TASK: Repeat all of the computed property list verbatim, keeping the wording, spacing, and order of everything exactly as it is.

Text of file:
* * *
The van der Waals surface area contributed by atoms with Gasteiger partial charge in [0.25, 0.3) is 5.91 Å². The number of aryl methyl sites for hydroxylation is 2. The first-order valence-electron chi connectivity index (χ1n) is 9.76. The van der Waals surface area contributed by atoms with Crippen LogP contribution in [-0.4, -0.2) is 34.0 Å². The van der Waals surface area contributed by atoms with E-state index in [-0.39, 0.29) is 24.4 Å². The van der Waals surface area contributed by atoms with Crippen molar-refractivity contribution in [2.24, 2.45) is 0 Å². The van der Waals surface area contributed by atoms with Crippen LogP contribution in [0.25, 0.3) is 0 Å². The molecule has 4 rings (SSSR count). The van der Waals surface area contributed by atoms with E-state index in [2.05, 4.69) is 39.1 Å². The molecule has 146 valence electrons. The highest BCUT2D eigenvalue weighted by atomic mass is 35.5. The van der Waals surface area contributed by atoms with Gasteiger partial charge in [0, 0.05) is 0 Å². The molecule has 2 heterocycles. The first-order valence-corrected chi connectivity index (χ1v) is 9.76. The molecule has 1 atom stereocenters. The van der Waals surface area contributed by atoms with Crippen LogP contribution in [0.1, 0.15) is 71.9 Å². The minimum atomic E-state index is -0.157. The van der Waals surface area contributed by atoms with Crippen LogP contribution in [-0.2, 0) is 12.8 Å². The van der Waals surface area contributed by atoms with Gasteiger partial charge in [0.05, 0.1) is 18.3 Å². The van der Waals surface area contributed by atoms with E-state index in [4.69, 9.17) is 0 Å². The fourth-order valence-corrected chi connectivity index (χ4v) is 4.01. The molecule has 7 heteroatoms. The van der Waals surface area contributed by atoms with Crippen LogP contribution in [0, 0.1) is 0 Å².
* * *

The van der Waals surface area contributed by atoms with Gasteiger partial charge in [0.25, 0.3) is 5.91 Å². The number of aryl methyl sites for hydroxylation is 2. The first-order valence-electron chi connectivity index (χ1n) is 9.76. The van der Waals surface area contributed by atoms with Crippen LogP contribution in [-0.4, -0.2) is 34.0 Å². The van der Waals surface area contributed by atoms with E-state index in [-0.39, 0.29) is 24.4 Å². The van der Waals surface area contributed by atoms with Crippen molar-refractivity contribution in [2.24, 2.45) is 0 Å². The van der Waals surface area contributed by atoms with Crippen LogP contribution in [0.25, 0.3) is 0 Å². The molecule has 4 rings (SSSR count). The van der Waals surface area contributed by atoms with E-state index in [2.05, 4.69) is 39.1 Å². The molecule has 146 valence electrons. The highest BCUT2D eigenvalue weighted by atomic mass is 35.5. The van der Waals surface area contributed by atoms with Gasteiger partial charge in [0, 0.05) is 0 Å². The molecule has 2 heterocycles. The first-order valence-corrected chi connectivity index (χ1v) is 9.76. The molecule has 1 atom stereocenters. The van der Waals surface area contributed by atoms with Crippen LogP contribution in [0.1, 0.15) is 71.9 Å². The minimum atomic E-state index is -0.157. The van der Waals surface area contributed by atoms with Crippen LogP contribution in [-0.2, 0) is 12.8 Å². The van der Waals surface area contributed by atoms with Gasteiger partial charge in [0.05, 0.1) is 18.3 Å². The van der Waals surface area contributed by atoms with E-state index in [4.69, 9.17) is 0 Å². The fourth-order valence-corrected chi connectivity index (χ4v) is 4.01. The molecule has 7 heteroatoms. The van der Waals surface area contributed by atoms with Crippen LogP contribution in [0, 0.1) is 0 Å².